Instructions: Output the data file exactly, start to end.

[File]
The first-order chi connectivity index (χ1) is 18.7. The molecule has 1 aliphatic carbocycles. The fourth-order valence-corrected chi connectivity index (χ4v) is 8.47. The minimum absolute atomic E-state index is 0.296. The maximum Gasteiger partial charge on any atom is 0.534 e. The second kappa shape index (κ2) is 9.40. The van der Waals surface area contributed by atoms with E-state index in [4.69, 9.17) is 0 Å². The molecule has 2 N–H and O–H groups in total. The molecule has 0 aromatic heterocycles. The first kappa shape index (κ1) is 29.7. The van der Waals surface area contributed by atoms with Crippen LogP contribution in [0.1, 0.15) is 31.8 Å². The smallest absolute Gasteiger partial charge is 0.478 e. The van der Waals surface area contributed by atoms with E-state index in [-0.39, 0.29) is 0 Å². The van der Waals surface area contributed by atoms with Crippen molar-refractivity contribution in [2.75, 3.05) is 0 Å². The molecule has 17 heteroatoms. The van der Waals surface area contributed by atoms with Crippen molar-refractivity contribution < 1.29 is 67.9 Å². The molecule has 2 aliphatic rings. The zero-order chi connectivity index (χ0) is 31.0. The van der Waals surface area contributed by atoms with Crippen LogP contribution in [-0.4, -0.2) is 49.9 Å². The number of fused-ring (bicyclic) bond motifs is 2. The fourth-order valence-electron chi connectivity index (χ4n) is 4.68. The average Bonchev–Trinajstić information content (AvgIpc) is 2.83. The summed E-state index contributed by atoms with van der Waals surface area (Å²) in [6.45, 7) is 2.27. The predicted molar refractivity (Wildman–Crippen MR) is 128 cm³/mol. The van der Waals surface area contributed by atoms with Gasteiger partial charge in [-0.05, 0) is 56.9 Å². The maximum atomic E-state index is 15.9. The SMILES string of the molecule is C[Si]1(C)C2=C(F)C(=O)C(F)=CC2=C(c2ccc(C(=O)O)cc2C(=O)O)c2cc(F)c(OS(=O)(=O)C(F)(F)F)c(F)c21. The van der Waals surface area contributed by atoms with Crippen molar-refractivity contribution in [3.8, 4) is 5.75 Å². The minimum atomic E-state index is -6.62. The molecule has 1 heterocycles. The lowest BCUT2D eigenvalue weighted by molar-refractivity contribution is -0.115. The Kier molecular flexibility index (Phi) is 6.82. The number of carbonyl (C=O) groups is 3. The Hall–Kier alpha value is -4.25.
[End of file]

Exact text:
The first-order chi connectivity index (χ1) is 18.7. The molecule has 1 aliphatic carbocycles. The fourth-order valence-corrected chi connectivity index (χ4v) is 8.47. The minimum absolute atomic E-state index is 0.296. The maximum Gasteiger partial charge on any atom is 0.534 e. The second kappa shape index (κ2) is 9.40. The van der Waals surface area contributed by atoms with E-state index in [4.69, 9.17) is 0 Å². The molecule has 2 N–H and O–H groups in total. The molecule has 0 aromatic heterocycles. The first kappa shape index (κ1) is 29.7. The van der Waals surface area contributed by atoms with Crippen LogP contribution in [0.1, 0.15) is 31.8 Å². The smallest absolute Gasteiger partial charge is 0.478 e. The van der Waals surface area contributed by atoms with E-state index in [-0.39, 0.29) is 0 Å². The van der Waals surface area contributed by atoms with Crippen molar-refractivity contribution in [2.75, 3.05) is 0 Å². The molecule has 17 heteroatoms. The van der Waals surface area contributed by atoms with Crippen molar-refractivity contribution < 1.29 is 67.9 Å². The molecule has 2 aliphatic rings. The zero-order chi connectivity index (χ0) is 31.0. The van der Waals surface area contributed by atoms with Crippen LogP contribution in [-0.4, -0.2) is 49.9 Å². The number of fused-ring (bicyclic) bond motifs is 2. The fourth-order valence-electron chi connectivity index (χ4n) is 4.68. The average Bonchev–Trinajstić information content (AvgIpc) is 2.83. The summed E-state index contributed by atoms with van der Waals surface area (Å²) in [6.45, 7) is 2.27. The predicted molar refractivity (Wildman–Crippen MR) is 128 cm³/mol. The van der Waals surface area contributed by atoms with Gasteiger partial charge in [-0.05, 0) is 56.9 Å². The maximum atomic E-state index is 15.9. The SMILES string of the molecule is C[Si]1(C)C2=C(F)C(=O)C(F)=CC2=C(c2ccc(C(=O)O)cc2C(=O)O)c2cc(F)c(OS(=O)(=O)C(F)(F)F)c(F)c21. The van der Waals surface area contributed by atoms with Crippen molar-refractivity contribution in [3.8, 4) is 5.75 Å². The minimum atomic E-state index is -6.62. The molecule has 1 heterocycles. The lowest BCUT2D eigenvalue weighted by molar-refractivity contribution is -0.115. The Kier molecular flexibility index (Phi) is 6.82. The number of carbonyl (C=O) groups is 3. The Hall–Kier alpha value is -4.25.